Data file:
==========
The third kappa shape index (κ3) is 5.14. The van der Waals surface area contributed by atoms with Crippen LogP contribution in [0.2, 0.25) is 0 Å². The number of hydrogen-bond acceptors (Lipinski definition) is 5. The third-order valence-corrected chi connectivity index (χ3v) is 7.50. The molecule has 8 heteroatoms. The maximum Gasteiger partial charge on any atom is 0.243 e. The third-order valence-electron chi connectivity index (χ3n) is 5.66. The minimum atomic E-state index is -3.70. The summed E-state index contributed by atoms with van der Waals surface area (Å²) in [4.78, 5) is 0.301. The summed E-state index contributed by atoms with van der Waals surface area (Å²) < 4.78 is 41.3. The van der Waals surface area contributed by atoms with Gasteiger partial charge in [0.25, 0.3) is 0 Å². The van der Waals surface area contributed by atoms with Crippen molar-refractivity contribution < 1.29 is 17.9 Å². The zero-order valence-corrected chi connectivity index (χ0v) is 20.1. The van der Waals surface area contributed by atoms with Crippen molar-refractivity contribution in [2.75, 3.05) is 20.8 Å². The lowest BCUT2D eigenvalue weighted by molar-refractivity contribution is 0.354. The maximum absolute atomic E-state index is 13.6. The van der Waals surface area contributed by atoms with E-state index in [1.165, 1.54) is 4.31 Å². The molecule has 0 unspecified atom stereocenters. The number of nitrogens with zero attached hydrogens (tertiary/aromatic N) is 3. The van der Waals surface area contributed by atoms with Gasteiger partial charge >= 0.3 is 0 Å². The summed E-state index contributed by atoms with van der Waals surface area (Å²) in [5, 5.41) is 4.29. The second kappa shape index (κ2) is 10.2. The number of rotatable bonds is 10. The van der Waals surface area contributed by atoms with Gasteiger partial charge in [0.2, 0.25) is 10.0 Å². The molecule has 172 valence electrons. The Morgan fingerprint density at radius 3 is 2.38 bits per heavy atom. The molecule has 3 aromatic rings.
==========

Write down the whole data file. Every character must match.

The third kappa shape index (κ3) is 5.14. The van der Waals surface area contributed by atoms with Crippen LogP contribution in [0.2, 0.25) is 0 Å². The number of hydrogen-bond acceptors (Lipinski definition) is 5. The third-order valence-corrected chi connectivity index (χ3v) is 7.50. The molecule has 8 heteroatoms. The maximum Gasteiger partial charge on any atom is 0.243 e. The third-order valence-electron chi connectivity index (χ3n) is 5.66. The minimum atomic E-state index is -3.70. The summed E-state index contributed by atoms with van der Waals surface area (Å²) in [4.78, 5) is 0.301. The summed E-state index contributed by atoms with van der Waals surface area (Å²) < 4.78 is 41.3. The van der Waals surface area contributed by atoms with Gasteiger partial charge in [0.25, 0.3) is 0 Å². The van der Waals surface area contributed by atoms with Crippen molar-refractivity contribution < 1.29 is 17.9 Å². The zero-order valence-corrected chi connectivity index (χ0v) is 20.1. The van der Waals surface area contributed by atoms with Crippen molar-refractivity contribution in [2.75, 3.05) is 20.8 Å². The lowest BCUT2D eigenvalue weighted by molar-refractivity contribution is 0.354. The maximum absolute atomic E-state index is 13.6. The van der Waals surface area contributed by atoms with E-state index in [1.165, 1.54) is 4.31 Å². The molecule has 0 unspecified atom stereocenters. The number of nitrogens with zero attached hydrogens (tertiary/aromatic N) is 3. The van der Waals surface area contributed by atoms with Gasteiger partial charge >= 0.3 is 0 Å². The summed E-state index contributed by atoms with van der Waals surface area (Å²) in [5, 5.41) is 4.29. The second kappa shape index (κ2) is 10.2. The number of rotatable bonds is 10. The van der Waals surface area contributed by atoms with Gasteiger partial charge in [0.2, 0.25) is 10.0 Å². The molecule has 172 valence electrons. The Morgan fingerprint density at radius 3 is 2.38 bits per heavy atom. The molecule has 3 aromatic rings.